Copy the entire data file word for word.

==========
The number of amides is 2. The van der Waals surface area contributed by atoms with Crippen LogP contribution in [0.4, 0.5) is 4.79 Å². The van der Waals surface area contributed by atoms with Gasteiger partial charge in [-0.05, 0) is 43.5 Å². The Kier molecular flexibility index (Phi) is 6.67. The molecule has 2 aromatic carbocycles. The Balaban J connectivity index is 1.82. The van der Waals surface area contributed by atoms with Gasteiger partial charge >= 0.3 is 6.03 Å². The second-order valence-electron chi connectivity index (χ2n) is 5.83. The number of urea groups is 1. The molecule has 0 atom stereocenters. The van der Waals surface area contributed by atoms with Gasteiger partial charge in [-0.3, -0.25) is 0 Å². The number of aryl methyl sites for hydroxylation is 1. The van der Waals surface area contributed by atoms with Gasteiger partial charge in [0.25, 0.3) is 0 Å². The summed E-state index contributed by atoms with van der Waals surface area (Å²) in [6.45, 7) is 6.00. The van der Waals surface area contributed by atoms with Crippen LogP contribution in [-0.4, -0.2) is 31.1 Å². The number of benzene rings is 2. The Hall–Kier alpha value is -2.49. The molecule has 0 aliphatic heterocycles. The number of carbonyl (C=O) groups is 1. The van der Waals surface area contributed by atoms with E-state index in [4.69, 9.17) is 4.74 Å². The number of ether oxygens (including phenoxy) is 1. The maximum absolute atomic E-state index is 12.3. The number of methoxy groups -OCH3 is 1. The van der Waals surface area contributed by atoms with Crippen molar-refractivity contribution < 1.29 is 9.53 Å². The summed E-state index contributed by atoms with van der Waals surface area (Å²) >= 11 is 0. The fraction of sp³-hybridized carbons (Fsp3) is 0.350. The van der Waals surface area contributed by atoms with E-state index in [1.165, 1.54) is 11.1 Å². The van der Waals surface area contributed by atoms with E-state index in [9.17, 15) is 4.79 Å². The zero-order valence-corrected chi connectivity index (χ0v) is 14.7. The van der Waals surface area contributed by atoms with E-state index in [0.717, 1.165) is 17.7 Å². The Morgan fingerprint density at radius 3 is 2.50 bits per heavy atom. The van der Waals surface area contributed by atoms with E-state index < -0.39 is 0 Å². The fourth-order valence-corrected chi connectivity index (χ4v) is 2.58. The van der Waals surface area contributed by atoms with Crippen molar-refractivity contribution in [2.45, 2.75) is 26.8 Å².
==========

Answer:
The number of amides is 2. The van der Waals surface area contributed by atoms with Crippen LogP contribution in [0.4, 0.5) is 4.79 Å². The van der Waals surface area contributed by atoms with Gasteiger partial charge in [-0.05, 0) is 43.5 Å². The Kier molecular flexibility index (Phi) is 6.67. The molecule has 2 aromatic carbocycles. The Balaban J connectivity index is 1.82. The van der Waals surface area contributed by atoms with Gasteiger partial charge >= 0.3 is 6.03 Å². The second-order valence-electron chi connectivity index (χ2n) is 5.83. The number of urea groups is 1. The molecule has 0 atom stereocenters. The van der Waals surface area contributed by atoms with Gasteiger partial charge in [-0.3, -0.25) is 0 Å². The number of aryl methyl sites for hydroxylation is 1. The van der Waals surface area contributed by atoms with Gasteiger partial charge in [0.25, 0.3) is 0 Å². The summed E-state index contributed by atoms with van der Waals surface area (Å²) in [6.45, 7) is 6.00. The van der Waals surface area contributed by atoms with Crippen LogP contribution in [-0.4, -0.2) is 31.1 Å². The number of benzene rings is 2. The Hall–Kier alpha value is -2.49. The molecule has 0 aliphatic heterocycles. The number of carbonyl (C=O) groups is 1. The van der Waals surface area contributed by atoms with E-state index in [4.69, 9.17) is 4.74 Å². The number of ether oxygens (including phenoxy) is 1. The maximum absolute atomic E-state index is 12.3. The number of methoxy groups -OCH3 is 1. The van der Waals surface area contributed by atoms with Crippen molar-refractivity contribution < 1.29 is 9.53 Å². The summed E-state index contributed by atoms with van der Waals surface area (Å²) >= 11 is 0. The fraction of sp³-hybridized carbons (Fsp3) is 0.350. The van der Waals surface area contributed by atoms with E-state index in [1.165, 1.54) is 11.1 Å². The van der Waals surface area contributed by atoms with E-state index in [9.17, 15) is 4.79 Å². The zero-order valence-corrected chi connectivity index (χ0v) is 14.7. The van der Waals surface area contributed by atoms with E-state index in [0.717, 1.165) is 17.7 Å². The Morgan fingerprint density at radius 3 is 2.50 bits per heavy atom. The van der Waals surface area contributed by atoms with E-state index < -0.39 is 0 Å². The fourth-order valence-corrected chi connectivity index (χ4v) is 2.58. The van der Waals surface area contributed by atoms with Crippen molar-refractivity contribution in [2.45, 2.75) is 26.8 Å².